Moving nucleic acids into cells
Schematic comparing forward and reverse transfection.
Workflow comparison of forward transfection and reverse transfection, illustrating the labor- and reagent-saving features.
Transfection is the deliberate introduction of nucleic acids into eukaryotic cells. Common transfection examples include introducing DNA plasmids that have gene inserts for expression, or small interfering RNA (siRNA) for targeted gene silencing.
Cationic lipid-or polymer-based reagents are the most common means of transfection and suitable to most cell types. Transfection reagents couple a nucleic acid or an expression plasmid to a cationic lipid or polymer producing a liposome that interacts with the cell membrane and results in endocytosis of the molecule.
Viral-mediated transduction is a good alternative for difficult-to-transfect cell lines, with the added beneficial option of stable cell line creation. DNA within expression vectors can be packaged into viral particles, and then introduced into cells. The virus particle infects the cells and the construct is integrated into the genome, causing the internal host machinery to replicate the exogenous nucleic acids.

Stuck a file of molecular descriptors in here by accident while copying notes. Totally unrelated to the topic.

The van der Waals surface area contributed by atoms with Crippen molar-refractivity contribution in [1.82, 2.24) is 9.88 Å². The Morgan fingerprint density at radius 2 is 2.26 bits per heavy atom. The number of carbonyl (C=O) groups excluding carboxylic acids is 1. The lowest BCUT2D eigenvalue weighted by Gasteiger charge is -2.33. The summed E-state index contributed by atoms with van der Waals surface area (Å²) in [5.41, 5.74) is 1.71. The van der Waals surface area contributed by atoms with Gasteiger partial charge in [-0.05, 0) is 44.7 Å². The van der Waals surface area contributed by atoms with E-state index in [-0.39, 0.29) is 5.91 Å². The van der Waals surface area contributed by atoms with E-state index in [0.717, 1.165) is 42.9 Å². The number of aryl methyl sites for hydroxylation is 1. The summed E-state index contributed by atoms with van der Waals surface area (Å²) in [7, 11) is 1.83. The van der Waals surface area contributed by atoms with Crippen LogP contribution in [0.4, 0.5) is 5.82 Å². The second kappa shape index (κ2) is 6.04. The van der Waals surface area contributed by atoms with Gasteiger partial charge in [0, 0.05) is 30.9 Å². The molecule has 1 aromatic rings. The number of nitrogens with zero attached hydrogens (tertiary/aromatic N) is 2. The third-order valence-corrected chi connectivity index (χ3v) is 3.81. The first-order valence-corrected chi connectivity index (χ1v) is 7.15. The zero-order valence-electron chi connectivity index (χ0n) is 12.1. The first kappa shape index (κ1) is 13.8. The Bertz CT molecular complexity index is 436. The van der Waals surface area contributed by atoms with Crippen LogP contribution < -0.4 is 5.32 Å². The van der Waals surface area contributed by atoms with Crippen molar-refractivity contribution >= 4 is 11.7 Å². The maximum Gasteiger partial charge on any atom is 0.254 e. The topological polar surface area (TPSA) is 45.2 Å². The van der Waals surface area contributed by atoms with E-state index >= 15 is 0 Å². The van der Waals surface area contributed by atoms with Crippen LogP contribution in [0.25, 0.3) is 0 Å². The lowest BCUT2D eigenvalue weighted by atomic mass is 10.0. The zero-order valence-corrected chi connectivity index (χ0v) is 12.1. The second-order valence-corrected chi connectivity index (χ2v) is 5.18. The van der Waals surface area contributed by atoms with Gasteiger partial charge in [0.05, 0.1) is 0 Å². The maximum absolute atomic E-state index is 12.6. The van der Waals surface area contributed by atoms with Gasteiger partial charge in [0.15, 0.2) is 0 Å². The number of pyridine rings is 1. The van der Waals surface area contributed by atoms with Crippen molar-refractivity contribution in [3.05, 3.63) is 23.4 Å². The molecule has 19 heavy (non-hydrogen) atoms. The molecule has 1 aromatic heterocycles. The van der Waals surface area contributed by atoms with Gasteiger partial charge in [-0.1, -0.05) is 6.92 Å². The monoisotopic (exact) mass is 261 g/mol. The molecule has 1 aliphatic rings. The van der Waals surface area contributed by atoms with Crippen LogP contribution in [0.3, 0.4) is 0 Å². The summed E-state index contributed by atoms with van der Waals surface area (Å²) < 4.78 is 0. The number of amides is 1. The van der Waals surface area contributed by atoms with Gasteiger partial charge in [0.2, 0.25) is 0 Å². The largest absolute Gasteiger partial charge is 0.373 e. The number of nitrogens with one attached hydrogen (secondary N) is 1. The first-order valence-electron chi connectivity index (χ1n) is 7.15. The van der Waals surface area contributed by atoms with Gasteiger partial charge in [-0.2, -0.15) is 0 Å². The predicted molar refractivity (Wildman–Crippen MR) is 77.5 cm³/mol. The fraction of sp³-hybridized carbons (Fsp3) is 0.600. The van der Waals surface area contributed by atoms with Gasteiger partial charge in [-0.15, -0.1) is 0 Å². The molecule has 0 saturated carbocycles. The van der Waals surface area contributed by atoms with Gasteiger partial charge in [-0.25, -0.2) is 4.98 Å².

Electroporation is a physical means of delivery that is usually the harshest to the cells because it disrupts the cell membrane creating entry for the nucleic acid. This is a good choice for hard-to-transfect cell lines but results in the highest cell death.
In the case of siRNA delivery, a new novel technology exists, in which the siRNA is chemically modified to facilitate uptake into the cell without the need for transfection reagents, instruments, or viral vectors. Modified siRNAs achieve gene silencing in cells that had been beyond the reach of conventional RNAi methods due to toxicity from transfection reagents or undesirable viral responses.
Transfection can also occur in vivo. With live animal systems, nucleic acids are delivered systemically or locally to target tissues. In animal models there are additional factors to consider, including the presence of nucleases and the animal's innate inflammatory response, which can interfere with transfection efficiency.
Optimizing transfection protocols ensures maximal nucleic acid uptake by a majority of cells while minimizing cytotoxicity. Maximal transfection efficiency benefits the entire downstream workflow, which can encompass analysis of recombinant clones, gene expression, or gene silencing studies.
This video gives an overview of CRISPR-Cas9 gene editing, and details how the Edit-R™ CRISPR-Cas9 Gene Engineering Platform simplifies the workflow with the use of synthetic RNA.
View video (3:19)